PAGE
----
Bassem Youssef became a media sensation in the wake of the Arab Spring in Egypt. He started a YouTube program which expanded into a weekly TV show that became one of the most successful television shows of any kind in the Arab world. His brand of political satire, which was inspired by his hero, the American satirist Jon Stewart, ruffled feathers on every side of the social, religious, and political scene in Egypt. He writes about his rise from surgeon to TV star to exile in Revolution for Dummies: Laughing Through the Arab Spring.
The events and factions of the Arab Spring are mostly mysterious to Americans, so Youssef's narrative and explanations are welcome. He acknowledges his own inadequacies, and refers the reader to boring scholarly books for a more historically accurate account. He writes, "Let me give you some advice: if you think you are ever going to truly understand what is happening in the Middle East . . . stop!" Still, as he tells his perspective, a clearer picture of this period in Egyptian history comes into view.
Since Youssef came to fame as a political satirist, I expected this book to be funny. He gets in a couple of good one-liners, like "This is how you know you are in an Arab country: you are either stuck in a revolution or in traffic." But other than a couple of zingers, it wasn't funny. Not at all. I'm guessing his show was much funnier.
My overall impression of Youssef is that he is arrogant and unlikable. He built his reputation on being a contrarian, calling out Egypt's changing constellation of leadership for their hypocrisy. He does that, but the problem is that everyone who disagrees with him is an a--hole. He claims to be Muslim, but I never heard a good statement of what that means to him. To him, every Muslim leader in Egypt is hypocritical and power driven. No matter who is in power, he opposes their every word. That seems like an unprincipled, untenable way to live.
He lets his criticism spill over into American politics as well. Trying to emulate his hero Jon Stewart, he tries to trump Stewart's anti-Trumpism. But it comes off as artificial and overblown. His attempts to equate Trump with Egyptian regimes that run over peacefully demonstrating civilians with tanks don't fly. His comparisons of Fox News to the the Egyptian broadcasters who work hand-in-hand (or maybe hand-in-glove) with the government similarly fall flat. If he wants to see examples of government and the news media working together, perhaps he should have paid more attention to the Obama administration and Hillary Clinton's presidential campaign.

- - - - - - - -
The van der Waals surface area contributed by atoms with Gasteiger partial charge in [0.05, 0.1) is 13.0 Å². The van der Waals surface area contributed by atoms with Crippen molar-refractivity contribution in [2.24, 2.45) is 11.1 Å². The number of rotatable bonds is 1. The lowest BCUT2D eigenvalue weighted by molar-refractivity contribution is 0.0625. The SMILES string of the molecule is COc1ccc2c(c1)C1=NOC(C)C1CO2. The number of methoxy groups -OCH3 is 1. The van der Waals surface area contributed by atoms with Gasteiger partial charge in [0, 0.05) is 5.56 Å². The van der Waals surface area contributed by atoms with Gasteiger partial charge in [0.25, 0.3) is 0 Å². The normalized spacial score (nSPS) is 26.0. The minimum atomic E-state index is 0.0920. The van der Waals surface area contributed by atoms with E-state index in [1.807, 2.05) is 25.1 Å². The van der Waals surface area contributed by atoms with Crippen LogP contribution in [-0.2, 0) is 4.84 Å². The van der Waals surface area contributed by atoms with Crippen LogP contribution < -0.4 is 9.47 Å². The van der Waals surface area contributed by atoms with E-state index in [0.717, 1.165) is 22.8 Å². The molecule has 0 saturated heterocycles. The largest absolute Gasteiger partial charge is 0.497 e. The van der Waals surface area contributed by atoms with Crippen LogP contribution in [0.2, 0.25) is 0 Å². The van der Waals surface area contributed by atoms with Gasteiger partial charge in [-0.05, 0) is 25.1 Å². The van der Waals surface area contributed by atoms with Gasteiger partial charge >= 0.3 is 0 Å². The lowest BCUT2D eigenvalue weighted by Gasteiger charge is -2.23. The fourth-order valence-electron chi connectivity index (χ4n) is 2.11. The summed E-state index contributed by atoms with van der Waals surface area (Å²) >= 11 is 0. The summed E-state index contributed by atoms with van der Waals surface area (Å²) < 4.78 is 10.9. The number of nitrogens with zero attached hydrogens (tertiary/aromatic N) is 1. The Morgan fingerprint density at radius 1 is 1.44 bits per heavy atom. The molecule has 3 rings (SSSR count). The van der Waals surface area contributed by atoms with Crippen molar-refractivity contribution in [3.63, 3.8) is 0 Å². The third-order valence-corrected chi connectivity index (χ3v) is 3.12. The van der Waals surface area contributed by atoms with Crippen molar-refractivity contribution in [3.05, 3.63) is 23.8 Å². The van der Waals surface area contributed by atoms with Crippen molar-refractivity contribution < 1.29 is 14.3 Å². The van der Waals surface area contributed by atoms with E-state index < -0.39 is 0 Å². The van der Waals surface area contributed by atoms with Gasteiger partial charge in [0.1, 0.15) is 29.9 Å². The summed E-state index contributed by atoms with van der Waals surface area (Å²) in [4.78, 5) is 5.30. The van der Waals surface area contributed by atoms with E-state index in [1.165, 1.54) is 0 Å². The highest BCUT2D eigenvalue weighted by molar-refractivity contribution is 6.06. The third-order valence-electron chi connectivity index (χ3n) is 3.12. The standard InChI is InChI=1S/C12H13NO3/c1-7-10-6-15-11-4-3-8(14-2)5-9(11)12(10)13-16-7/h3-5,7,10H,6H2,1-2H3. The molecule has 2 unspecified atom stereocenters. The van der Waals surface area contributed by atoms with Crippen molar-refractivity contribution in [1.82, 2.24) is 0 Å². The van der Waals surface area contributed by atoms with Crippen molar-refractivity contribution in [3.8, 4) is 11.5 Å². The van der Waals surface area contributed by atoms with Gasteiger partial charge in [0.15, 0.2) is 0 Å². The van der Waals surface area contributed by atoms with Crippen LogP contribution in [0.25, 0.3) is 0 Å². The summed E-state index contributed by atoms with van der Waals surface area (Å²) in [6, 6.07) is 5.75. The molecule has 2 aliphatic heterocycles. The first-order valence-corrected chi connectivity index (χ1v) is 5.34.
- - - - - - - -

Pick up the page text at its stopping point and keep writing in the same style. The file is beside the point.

Youssef, perhaps inadvertently, gives support to Trump's position on Islam. He writes about that crazy YouTube movie that someone made about Mohammed. (He buys Secretary of State Clinton's line that the attack on the Benghazi embassy was a reaction to the video.) Muslims throughout the Arab world rioted, issued death threats, etc. Youssef writes, "Isn't it a wonder that when people accuse Islam and its Prophet of being violent and extreme, the first reaction out of Muslims is violence and extremism?" On Trump's immigration policies, Youssef says, "When Muslims worry about Trump becoming president and how he will deal with Muslims, they are just worried they will be treated the same way they treat non-Muslims in their countries. Like sh--."
I would like to have read some reflections on political Islam from someone who is both a faithful Muslim and who is in favor of religious freedom and diversity. I am in no position to judge Youssef, of course. I have never met him. But I feel like someone who so flagrantly displays his opposition to Muslim practices and theology is probably not a good representative of the faith. E.g.: A sheik "proffered that freedom devoid of religious control would inevitably lead to sexual freedom and orgies happening in the streets (which sounds like heaven on earth to me)."
Instead we get a guy who wants to kiss up to liberal Americans by parroting anti-Trump, anti-Fox news one liners, who equates the political and religious cesspool that his country has turned into with the American political and religious atmosphere. Sure, there are parallels. He says that "radical Christians and radical Muslims are not that different," while failing to acknowledge the yawning chasm that exists between radical religionists in the U.S. and in the Arab world. Again, I don't see Christian clergy crushing protestors in the streets of New York.
Youssef faced opposition and personal peril to himself and his family due to his outspoken political statements. He gained a large following in Egypt, where there was no tradition to vocal opposition to the government. For that, the recognition he has received for being an influential voice in his home country is warranted. But as he tries to continue his caustic brand of commentary across the Atlantic the result is more screeching than substantial.
Thanks to Edelweiss and the publisher for the complimentary electronic review copy!